New report identifies barriers to diversity in football governance

16/02/2022 by Zakariye Abdillahi

stefan lawrence

Culture clashes, casual racism, opaque recruitment pathways and lack of trust in the system have all been highlighted as reasons members of the British South Asian community lack representation in managerial, administrative and governance positions in English football, according to new research published today.

The research, carried out by Dr Stefan Lawrence, senior lecturer in socio-cultural aspects of sport and leisure at Newman University, Birmingham; Dr Thomas Fletcher, Reader in the School of Events, Tourism and Hospitality Management at Leeds Beckett University; and Dr Daniel Kilvington, senior lecturer in Media and Culture Studies at Leeds Beckett University, documents the lived experiences of British South Asian professionals working in the football industry to help identify recruitment mechanisms and inform the inclusion, equality and diversity agenda across all levels of UK football.

Based on over 36 hours of in-depth interviews, the research team identified a range of issues that continue to limit opportunities for British South Asian communities to build careers in football, contributing to a lack of diversity in the management and governance of the game.

Dr Lawrence said: “At a time when allegations of racism have shaken the world of cricket, it would be reasonable to hope that greater strides have already been made in football but our research demonstrates that this simply isn’t the case.

“From overtly racist comments and ‘jokes’ in boardroom settings to stereotypical assumptions about British South Asians’ professional and sporting interests, our discussions highlighted how a range of structural and cultural issues persist in limiting opportunities for both South Asian professionals to make their way in the sport but also for the game itself to benefit from their expertise.”

Challenges to progression identified included the need to develop a personal brand – often based on previous playing experiences – for higher-level roles, the importance of ‘towing the line’ or ‘not making waves’ if you wanted to progress, the benefits of having ‘white allies and advocates’ to help South Asian professionals make their case in meetings, and assumptions that those not already within the industry know about key recruitment pathways, such as the general reliance on agencies to headhunt talent for governance roles.

The research also highlighted a lack of trust in the system among interviewees to enable careers in the sport for qualified professionals from South Asian backgrounds – often shaped by older generations’ experiences in the game. It also highlighted a ‘burden of representation’ felt by some community members who did make their way in the game to take on additional responsibilities, of needing to become a role model for diversity, a sometimes lone voice for race equality, and even to be asked to speak on behalf of communities to which they do not ascribe or belong.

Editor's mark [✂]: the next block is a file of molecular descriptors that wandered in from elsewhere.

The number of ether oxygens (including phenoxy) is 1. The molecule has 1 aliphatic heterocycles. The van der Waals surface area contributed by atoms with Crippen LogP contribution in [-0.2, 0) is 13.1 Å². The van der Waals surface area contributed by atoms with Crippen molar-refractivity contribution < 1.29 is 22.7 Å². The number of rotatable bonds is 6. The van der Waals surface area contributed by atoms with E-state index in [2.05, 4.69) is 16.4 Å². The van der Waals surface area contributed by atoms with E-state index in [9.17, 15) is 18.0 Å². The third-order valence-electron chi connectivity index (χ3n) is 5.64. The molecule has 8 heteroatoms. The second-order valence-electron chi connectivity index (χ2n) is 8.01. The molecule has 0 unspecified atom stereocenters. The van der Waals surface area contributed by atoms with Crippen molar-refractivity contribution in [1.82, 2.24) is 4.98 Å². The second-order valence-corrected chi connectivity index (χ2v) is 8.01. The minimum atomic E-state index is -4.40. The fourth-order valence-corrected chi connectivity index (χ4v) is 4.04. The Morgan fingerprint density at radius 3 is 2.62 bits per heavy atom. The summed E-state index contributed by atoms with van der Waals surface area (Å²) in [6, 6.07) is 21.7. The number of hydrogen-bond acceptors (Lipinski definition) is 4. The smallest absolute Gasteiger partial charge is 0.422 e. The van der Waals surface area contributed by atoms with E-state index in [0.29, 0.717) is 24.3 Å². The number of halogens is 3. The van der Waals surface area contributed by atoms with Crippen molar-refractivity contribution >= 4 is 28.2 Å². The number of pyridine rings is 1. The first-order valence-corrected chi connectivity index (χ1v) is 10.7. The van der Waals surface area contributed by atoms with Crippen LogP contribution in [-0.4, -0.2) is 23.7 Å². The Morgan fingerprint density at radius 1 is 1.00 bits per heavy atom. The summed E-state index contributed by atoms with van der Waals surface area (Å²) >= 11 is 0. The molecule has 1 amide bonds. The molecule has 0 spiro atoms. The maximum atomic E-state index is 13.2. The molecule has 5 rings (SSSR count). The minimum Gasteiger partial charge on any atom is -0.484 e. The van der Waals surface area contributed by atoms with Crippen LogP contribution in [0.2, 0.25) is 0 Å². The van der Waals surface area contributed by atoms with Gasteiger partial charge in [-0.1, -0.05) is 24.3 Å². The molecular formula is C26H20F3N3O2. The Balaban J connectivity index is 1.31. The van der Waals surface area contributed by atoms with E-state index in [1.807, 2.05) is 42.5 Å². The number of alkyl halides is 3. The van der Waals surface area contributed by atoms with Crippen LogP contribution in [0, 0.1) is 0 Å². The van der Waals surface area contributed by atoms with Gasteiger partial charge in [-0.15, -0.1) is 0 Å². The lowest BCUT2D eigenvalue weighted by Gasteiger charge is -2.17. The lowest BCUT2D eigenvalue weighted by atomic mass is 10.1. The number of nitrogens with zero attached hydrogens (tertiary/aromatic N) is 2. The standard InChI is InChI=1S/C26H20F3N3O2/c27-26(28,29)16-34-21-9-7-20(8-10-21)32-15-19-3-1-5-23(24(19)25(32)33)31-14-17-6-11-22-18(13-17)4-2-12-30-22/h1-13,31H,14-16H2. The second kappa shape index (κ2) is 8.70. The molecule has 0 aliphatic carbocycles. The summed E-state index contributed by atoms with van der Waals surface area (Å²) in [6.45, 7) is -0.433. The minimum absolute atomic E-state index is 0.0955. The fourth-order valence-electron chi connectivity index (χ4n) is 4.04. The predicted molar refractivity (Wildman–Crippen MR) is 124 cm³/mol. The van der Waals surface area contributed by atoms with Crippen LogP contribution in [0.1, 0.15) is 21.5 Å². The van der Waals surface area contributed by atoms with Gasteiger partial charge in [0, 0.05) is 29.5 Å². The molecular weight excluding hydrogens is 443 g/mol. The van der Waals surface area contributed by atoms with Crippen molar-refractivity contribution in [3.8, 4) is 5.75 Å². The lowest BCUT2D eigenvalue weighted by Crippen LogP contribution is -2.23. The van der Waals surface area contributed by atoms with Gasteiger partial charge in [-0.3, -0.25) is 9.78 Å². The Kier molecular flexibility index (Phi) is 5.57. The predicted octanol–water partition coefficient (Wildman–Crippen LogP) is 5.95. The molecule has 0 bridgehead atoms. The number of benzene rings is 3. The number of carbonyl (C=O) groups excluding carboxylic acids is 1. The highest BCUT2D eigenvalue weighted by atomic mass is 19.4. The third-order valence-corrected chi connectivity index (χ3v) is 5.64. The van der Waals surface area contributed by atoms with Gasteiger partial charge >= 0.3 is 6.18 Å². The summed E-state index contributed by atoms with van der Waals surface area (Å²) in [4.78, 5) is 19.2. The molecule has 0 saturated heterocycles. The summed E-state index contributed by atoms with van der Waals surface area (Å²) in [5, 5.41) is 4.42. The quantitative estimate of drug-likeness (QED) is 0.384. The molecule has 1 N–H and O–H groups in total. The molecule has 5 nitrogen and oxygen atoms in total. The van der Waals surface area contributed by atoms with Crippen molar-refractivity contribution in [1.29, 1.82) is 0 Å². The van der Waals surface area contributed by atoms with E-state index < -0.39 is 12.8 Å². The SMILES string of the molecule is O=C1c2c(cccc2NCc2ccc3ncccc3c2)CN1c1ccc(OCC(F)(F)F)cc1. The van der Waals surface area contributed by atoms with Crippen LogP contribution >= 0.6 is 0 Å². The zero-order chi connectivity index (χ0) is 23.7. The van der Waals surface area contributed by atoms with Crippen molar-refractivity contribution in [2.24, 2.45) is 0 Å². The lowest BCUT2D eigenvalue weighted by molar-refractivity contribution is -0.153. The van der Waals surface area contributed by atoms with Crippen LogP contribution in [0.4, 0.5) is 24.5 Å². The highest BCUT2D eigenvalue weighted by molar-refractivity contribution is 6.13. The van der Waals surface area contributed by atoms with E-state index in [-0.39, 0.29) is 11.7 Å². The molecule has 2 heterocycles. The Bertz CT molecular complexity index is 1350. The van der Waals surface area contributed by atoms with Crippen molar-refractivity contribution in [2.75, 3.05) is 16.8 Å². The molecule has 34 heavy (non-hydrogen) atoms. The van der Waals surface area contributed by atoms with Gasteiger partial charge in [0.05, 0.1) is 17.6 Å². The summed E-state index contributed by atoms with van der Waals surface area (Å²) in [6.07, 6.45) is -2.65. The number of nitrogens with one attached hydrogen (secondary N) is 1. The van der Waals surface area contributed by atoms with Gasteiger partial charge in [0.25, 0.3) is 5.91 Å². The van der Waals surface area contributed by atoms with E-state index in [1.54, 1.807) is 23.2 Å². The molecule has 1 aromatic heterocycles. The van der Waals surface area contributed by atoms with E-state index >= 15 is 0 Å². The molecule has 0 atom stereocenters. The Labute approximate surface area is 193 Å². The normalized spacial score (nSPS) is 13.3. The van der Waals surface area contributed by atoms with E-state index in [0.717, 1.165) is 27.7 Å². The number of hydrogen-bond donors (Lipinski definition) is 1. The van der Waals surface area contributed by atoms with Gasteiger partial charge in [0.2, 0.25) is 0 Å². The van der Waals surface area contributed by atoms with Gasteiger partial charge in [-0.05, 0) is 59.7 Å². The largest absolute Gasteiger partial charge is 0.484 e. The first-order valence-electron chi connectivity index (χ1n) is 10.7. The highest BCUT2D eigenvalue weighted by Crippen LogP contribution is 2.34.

Dr Lawrence continued: “Football is a hugely popular sport across all communities, with more British Bangladeshi boys playing football regularly in the UK than their white British counterparts. However, despite South Asian communities making up 7% of the UK population, just 0.25% go on to be professional footballers in England, with even fewer moving in administrative or governance roles.

“Crucially, our research revealed that there is no lack of interest in pursuing football careers among these communities, but while enthusiasm for the sport and qualifications can take people so far, a lack of transparency surrounding career paths, hidden recruitment processes, and a sense that all too often footballing authorities are more motivated by ‘being seen to do the right thing’ than by a genuine commitment to placing diversity at the heart of the sport, mean this talented community is currently under-represented across the industry.

“Social justice is at the very core of my research agenda but also the curriculum for both the Sport Management tan dSport Development with coaching programmes we offer at Newman. While the university may be personable and community orientated, it supplements this ethos with a national and global outlook. This report, which is done in collaboration with partners across the football industry, is testament to that mission and aims to tackle some for he major issues at the heart of sport governance and society.”

Stefan featured on Sky Sports News on Wednesday 16th February to discuss his research.

The full report, titled ‘Equality’s Everyone’s Job’ is available online.